Mrs Bosch was in an upstairs bedroom on her knees, and paramedics noted “the baby was pink”, however, 20 minutes later the paramedics called to ask if a doctor or midwife could be sent.

Joint minutes added: “Paramedics were told by the control room all they could do was send a further ambulance crew.”

St John’s Hospital in Livingston was contacted, and the ambulance crew was given advice of procedures to “aid delivery”, which was unsuccessful.

A second ambulance crew arrived at 11.30pm, and five attempts were made to contact the maternity triage at Wishaw General before a call connected at 11.40pm.

Joint minutes said: “The baby was blue and not moving.”

A consultant obstetrician from Wishaw General, Dr Colin Malcolm, was requested to help at 11.50pm, as the baby’s shoulders had been delivered but not her head.

Dr Malcolm recommended the baby was turned using Mauriceau-Smellie-Veit manoeuvre (MSV), but Mrs Bosch was in too much pain.

Further attempts were unsuccessful and Dr Malcolm recommended Mrs Bosch and Mirabelle were taken to hospital but privately advised medics that the baby was unlikely to survive.

The minutes added: “Dr Malcolm was unable to attend and no other staff could attend.”

At 12.20am on July 2, Mrs Bosch arrived at hospital and Mirabelle was delivered and taken to the resuscitation unit, as she “showed no signs of life”.

Mirabelle was intubated but “did not show any signs of respiratory effort and did not open her eyes”, the notes said.

At 2am, the couple were told Mirabelle was “critically ill and it was unlikely she would survive”, and the ventilator was switched off at 12.15pm as she was held by Mrs Bosch.

A post-mortem examination report by pathologist Dr Dawn Penman, at the Queen Elizabeth University Hospital in Glasgow, concluded: “It was likely that the management plan for labour and the subsequent outcome would have been different, had the breech presentation been recognised prior to the onset of labour.”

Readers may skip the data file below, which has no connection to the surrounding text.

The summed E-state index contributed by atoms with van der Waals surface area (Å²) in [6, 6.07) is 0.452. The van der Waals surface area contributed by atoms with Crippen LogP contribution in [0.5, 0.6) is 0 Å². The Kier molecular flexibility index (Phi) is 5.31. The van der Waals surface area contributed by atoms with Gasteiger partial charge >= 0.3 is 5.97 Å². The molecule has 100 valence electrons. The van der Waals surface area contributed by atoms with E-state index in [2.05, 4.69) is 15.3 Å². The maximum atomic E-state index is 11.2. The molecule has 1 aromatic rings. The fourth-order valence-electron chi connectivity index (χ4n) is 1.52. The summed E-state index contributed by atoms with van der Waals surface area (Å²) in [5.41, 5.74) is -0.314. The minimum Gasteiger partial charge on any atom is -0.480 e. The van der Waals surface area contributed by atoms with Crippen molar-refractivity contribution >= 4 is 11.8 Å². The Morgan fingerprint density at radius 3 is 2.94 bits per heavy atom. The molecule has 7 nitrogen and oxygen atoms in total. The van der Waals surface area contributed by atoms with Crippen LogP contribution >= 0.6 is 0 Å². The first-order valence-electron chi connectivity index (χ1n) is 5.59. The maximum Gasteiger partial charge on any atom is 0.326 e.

It continued: “There was a long delay between the arrival of paramedics to Rozelle’s home and transfer to hospital … It is possible that delivery in hospital would have resulted in a different outcome for this case.

“It is my view that the death has been the result of prolonged second stage at home with failure to deliver the head for a protracted period on the background of a foetus who had been well up to that point.”

NHS Lanarkshire made eight recommendations at a Significant Adverse Health Review, of which six have been implemented, and Scottish Ambulance Service recommended three changes after a similar review.

Sheriff Principal Aisha Anwar said: “The purpose of this inquiry is not to apportion blame. It is to establish the circumstances of the deaths of Mirabelle, Ellie and Leo and to consider what steps, if any, might be taken to prevent other children dying in similar circumstances.

“I wish to assure each of the parties present and represented here that if there are lessons to be learned, those will be identified.”

The inquiry continues.